Last Friday, two South Korean selections received key awards at the 15th Pusan International Film Festival, one of Asia’s biggest film events. This followed another success earlier this year when the country’s film industry made its mark at the fourth annual Asian Film Awards, with director Bong Joon-ho’s film Mother winning six awards, including best film. And in August, the 4th annual Cinema Digital Seoul (CinDi) film festival featured 105 digital films from 27 countries in the Korean capital, showing that when it comes to new film production mediums, Seoul is at the cutting edge.
There’s no doubt that South Korea has set its sights on becoming a major contemporary cultural hub in Asia, whether it’s through its increasingly prominent movie industry, rapidly growing design market, or proliferating modern art facilities.
However, the popularity of South Korean culture abroad has actually been growing dramatically for over a decade now. Indeed, the phenomenon got its own name in the late 1990s—Korean wave or Korea fever (known locally as hallyu) is the term used to describe the rising popularity of Korean culture around the world.Enjoying this article? Click here to subscribe for full access. Just $5 a month.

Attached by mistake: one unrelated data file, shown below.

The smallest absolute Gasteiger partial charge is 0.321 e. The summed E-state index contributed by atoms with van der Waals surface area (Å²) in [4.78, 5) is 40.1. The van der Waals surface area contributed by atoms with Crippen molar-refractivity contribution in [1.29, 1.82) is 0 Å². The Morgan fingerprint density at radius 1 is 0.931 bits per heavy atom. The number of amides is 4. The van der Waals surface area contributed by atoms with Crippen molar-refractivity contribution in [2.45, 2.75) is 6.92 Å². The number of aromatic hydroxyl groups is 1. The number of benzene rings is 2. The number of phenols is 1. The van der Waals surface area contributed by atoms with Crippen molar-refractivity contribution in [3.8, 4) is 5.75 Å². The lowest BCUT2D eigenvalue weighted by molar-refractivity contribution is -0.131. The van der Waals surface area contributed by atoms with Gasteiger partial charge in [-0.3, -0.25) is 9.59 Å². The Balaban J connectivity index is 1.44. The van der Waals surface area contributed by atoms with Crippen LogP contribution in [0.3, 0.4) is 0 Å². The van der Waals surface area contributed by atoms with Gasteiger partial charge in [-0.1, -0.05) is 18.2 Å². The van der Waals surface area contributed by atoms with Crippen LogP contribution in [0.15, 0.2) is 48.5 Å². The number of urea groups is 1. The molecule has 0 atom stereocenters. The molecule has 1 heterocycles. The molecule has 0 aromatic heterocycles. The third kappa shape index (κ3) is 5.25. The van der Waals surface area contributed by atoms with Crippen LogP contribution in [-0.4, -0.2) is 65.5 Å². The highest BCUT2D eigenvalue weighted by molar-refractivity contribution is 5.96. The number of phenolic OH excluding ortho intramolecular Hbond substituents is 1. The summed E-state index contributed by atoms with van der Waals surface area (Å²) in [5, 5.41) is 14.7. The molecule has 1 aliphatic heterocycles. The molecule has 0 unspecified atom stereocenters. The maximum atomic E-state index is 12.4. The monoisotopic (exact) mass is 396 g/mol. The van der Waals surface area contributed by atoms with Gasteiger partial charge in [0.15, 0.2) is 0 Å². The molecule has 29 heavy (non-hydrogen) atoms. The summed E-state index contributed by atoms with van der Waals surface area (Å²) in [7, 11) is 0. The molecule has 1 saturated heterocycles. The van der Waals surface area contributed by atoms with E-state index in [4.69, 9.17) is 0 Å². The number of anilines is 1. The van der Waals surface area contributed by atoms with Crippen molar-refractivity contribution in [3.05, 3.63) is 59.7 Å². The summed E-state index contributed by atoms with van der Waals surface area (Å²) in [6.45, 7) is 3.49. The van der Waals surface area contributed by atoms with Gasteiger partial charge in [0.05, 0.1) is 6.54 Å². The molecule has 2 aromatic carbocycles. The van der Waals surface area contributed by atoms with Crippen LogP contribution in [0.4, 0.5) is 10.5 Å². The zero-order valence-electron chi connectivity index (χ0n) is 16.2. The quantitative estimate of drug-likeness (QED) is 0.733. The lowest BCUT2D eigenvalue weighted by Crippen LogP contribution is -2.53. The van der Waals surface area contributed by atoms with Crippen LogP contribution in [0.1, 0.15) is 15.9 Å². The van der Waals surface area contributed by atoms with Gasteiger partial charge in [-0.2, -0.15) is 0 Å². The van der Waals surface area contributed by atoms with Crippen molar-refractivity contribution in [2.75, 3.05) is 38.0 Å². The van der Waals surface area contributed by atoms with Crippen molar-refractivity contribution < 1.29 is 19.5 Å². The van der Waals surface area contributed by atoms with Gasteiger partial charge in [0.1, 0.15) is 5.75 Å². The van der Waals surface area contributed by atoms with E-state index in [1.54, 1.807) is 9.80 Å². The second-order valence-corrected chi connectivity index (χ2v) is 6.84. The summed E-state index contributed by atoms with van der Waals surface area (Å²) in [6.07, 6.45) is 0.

The trend is a fascinating one, which Korean culture analyst Michael Shin (whose insights I’ll be sharing) calls ‘an interesting puzzle.’ Indeed, from its origins in pop music exports, to its hard to prove but widely speculated upon knock-on economic benefits (some say Korean electronics have even been given a boost), to its strong emotional appeal to Japanese housewives, there’s a lot to consider when looking at the impact of this potential form of soft power.
Starting Friday, I’ll be taking a closer look at the Korean Wave and will be speaking with some leading analysts on the issue who will be sharing their insights into this ongoing phenomenon.